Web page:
Tileprotection.com
and at
TileExpert.com
as well as
EBay

also, they sell it locally in Philly at Avalon Tile

 

Much more to come on this topic I assure you!

|PORTFOLIO| Apt #2 Kitchen

2 Feb

Unit 2 Kitchen

This was my first real design project in the house. I didn’t do much of the work myself because of a super tight time-line (except painting the whole place including ceilings, with some help).  I had given myself a month to put a kitchen in, separate the electric onto different meters for each unit, separate the hot water for each unit and install a new water heater for Apt #1, put in 11 new windows,  put up a railing on the porch, fix some stairs…. the list is longer but I may have blocked it out.  I had all of the work contracted out, which didn’t end super well but I learned a little about hiring people… Anyway, I settled on November 15th and had secured renters by December 1st with the promise that, yes, there will be a kitchen when you move in on December 15th, and electricity (I literally showed the unit with a flashlight one night), and fresh paint, and all this junk will be gone, and the floorboards put back, and it will be clean.   Oh and I had washer/dryer hook-ups, drain and vent installed in a 3rd floor closet.  That was an interesting delivery.   All in all, I mostly succeeded.  I had a bit of touch up and some kinks to work out once the renters moved in, but things worked out.

Unfortunately I don’t have a before picture, but take my word for it it was ugly. Also completely unusable.  There was a stove top but no oven, the counter top was all broken up tile, and the layout just didn’t work.

Check out my design sketches below.  The cabinets, counter-tops and sink came from IKEA.  I kept the floor tile that was already there for the sake of time and money. The stove is from Lowes, its a special order apartment size electric.  The fridge came from a scratch and dent place in North Philly.  Total cost for materials was under $3000.

The Design

The west wall.

|How To| Plaster a Concrete Wall from eHow.com

26 Jan

How to Plaster a Concrete Wall | eHow.com.

I found this guide while doing some drywall research.  The stairs to my basement have a plastered over cement wall, which was crumbling and efflorescence-ing  in a couple places.   So I decided one day to attack it with hammers and scraper things of all shapes and sizes.  And now it looks like the way to a dungeon.  Of course, I wasn’t planning on tackling this project until AFTER the bathroom is finished but might as well take advantage of my accidental research and remember this.  I don’t really trust eHow.com in general, but this seems right from other things I read when I did the cement repair last summer in my alley where I had some water seeping in.  Which was actually most likely the reason my wall was in that condition in the first place.   Ahhh old house love…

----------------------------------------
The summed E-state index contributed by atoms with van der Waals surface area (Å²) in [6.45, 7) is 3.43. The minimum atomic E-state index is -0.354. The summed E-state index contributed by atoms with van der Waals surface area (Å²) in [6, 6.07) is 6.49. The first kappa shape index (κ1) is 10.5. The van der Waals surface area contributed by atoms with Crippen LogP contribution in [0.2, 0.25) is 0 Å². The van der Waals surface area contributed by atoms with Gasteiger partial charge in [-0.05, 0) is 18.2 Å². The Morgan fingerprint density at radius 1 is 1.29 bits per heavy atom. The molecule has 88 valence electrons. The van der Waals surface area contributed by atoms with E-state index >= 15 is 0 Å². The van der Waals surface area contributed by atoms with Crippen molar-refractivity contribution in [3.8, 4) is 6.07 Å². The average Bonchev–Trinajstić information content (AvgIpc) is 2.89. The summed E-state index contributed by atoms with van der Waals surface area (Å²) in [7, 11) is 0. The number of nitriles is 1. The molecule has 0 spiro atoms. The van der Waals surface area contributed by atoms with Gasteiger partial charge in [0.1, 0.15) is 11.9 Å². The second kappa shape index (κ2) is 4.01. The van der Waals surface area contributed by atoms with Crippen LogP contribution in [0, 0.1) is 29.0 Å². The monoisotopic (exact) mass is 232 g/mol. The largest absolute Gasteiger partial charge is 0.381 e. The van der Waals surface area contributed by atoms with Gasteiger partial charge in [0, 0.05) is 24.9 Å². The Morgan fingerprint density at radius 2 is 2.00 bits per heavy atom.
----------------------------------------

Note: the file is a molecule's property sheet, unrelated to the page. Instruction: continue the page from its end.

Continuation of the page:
|UPDATE| The Great Shower Pan Saga

22 Jan

Thank you all for your votes!  BASALT has WON!

Image from Brownstoner.com

Now for the bad news….. Yes that’s a bathtub and not in fact the Basalt shower pan.

It’s possible I failed to read the dimensions of said shower pan.  And I can’t actually use the winner….  Nor does that company make something in this color or material in a size that works for me.  And, it seems, a 36″ X36″ cast iron shower pan does not exist. anywhere. in any color.  With the exception of some vintage versions that have actual feet, which just doesn’t work for me.

On to PLAN C or D.

C is for Clawfoot tub!

Pros:

  • Love the look
  • I can find one vintage for less then the shower pan budget.
  • It will keep the open feeling in the space
  • Bubble Baths!

Cons:

  • Water slosh-age possible, which I’m trying to avoid
  • I have to find one
  • They are really freaking heavy
  • The bathroom ceiling is only 7ft. So add the tub and shower head, and it may be really uncomfortable for tall people who I may want to rent to in the future.

Option D

Do what I was going to do before. Which actually makes this Plan B I think….

Get an acrylic pan

Pros:

  • Price
  • Best water protection

Cons:

  • that “acrylic” look
  • enough said

At this point I’m running out of other things that can and/or need to happen before the shower/bath situation is resolved.  So I need to just make up my mind.   And in the interest of simplifying, I’ll likely go with Plan D/B.

Leave me a comment!

Change of Plans…..again.

13 Jan

The original plan was to tile a shower base.  After extensive research of the options (wet mud base, pre-made pre-sloped pans, Tile-Redi,  Schluter-KERDI….)  This Cast-Iron shower pan is making more and more sense to me.   Especially since I will be shower-less for the duration of the tiling process, and this will significantly cut my labor hours.  Also, it’s approximately the same cost with a look that is growing on me.